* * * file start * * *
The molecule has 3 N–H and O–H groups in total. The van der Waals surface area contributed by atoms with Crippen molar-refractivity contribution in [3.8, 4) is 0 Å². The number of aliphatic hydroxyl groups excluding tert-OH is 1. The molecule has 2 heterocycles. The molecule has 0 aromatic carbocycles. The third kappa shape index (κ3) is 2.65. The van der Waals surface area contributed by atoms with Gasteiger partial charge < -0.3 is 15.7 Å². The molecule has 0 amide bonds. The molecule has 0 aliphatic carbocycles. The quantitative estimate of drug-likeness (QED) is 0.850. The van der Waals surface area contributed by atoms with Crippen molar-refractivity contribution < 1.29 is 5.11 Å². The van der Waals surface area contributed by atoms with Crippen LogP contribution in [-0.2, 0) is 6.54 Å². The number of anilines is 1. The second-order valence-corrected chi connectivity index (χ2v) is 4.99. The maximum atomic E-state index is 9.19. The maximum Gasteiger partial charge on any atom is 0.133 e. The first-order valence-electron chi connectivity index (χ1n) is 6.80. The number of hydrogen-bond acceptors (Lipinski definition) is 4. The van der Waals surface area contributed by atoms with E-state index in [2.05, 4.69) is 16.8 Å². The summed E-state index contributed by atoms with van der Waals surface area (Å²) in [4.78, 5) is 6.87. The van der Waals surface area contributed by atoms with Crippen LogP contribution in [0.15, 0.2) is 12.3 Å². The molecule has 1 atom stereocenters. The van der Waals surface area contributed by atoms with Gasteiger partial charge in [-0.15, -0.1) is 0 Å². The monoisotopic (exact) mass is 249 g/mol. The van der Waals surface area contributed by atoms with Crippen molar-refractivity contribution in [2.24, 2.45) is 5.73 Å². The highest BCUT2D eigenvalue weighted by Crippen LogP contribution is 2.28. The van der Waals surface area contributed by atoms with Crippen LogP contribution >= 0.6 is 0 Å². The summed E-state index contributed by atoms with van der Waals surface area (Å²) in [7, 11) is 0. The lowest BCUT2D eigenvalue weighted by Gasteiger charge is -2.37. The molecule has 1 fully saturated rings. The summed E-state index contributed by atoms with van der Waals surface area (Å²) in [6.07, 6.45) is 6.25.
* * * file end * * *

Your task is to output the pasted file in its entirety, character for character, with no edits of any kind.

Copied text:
The molecule has 3 N–H and O–H groups in total. The van der Waals surface area contributed by atoms with Crippen molar-refractivity contribution in [3.8, 4) is 0 Å². The number of aliphatic hydroxyl groups excluding tert-OH is 1. The molecule has 2 heterocycles. The molecule has 0 aromatic carbocycles. The third kappa shape index (κ3) is 2.65. The van der Waals surface area contributed by atoms with Gasteiger partial charge < -0.3 is 15.7 Å². The molecule has 0 amide bonds. The molecule has 0 aliphatic carbocycles. The quantitative estimate of drug-likeness (QED) is 0.850. The van der Waals surface area contributed by atoms with Crippen molar-refractivity contribution < 1.29 is 5.11 Å². The van der Waals surface area contributed by atoms with Crippen LogP contribution in [-0.2, 0) is 6.54 Å². The number of anilines is 1. The second-order valence-corrected chi connectivity index (χ2v) is 4.99. The maximum atomic E-state index is 9.19. The maximum Gasteiger partial charge on any atom is 0.133 e. The first-order valence-electron chi connectivity index (χ1n) is 6.80. The number of hydrogen-bond acceptors (Lipinski definition) is 4. The van der Waals surface area contributed by atoms with E-state index in [2.05, 4.69) is 16.8 Å². The summed E-state index contributed by atoms with van der Waals surface area (Å²) in [4.78, 5) is 6.87. The van der Waals surface area contributed by atoms with Crippen LogP contribution in [0.15, 0.2) is 12.3 Å². The molecule has 1 atom stereocenters. The van der Waals surface area contributed by atoms with Gasteiger partial charge in [-0.15, -0.1) is 0 Å². The monoisotopic (exact) mass is 249 g/mol. The van der Waals surface area contributed by atoms with Crippen molar-refractivity contribution in [2.24, 2.45) is 5.73 Å². The highest BCUT2D eigenvalue weighted by Crippen LogP contribution is 2.28. The van der Waals surface area contributed by atoms with Crippen LogP contribution >= 0.6 is 0 Å². The summed E-state index contributed by atoms with van der Waals surface area (Å²) in [7, 11) is 0. The lowest BCUT2D eigenvalue weighted by Gasteiger charge is -2.37. The molecule has 1 fully saturated rings. The summed E-state index contributed by atoms with van der Waals surface area (Å²) in [6.07, 6.45) is 6.25.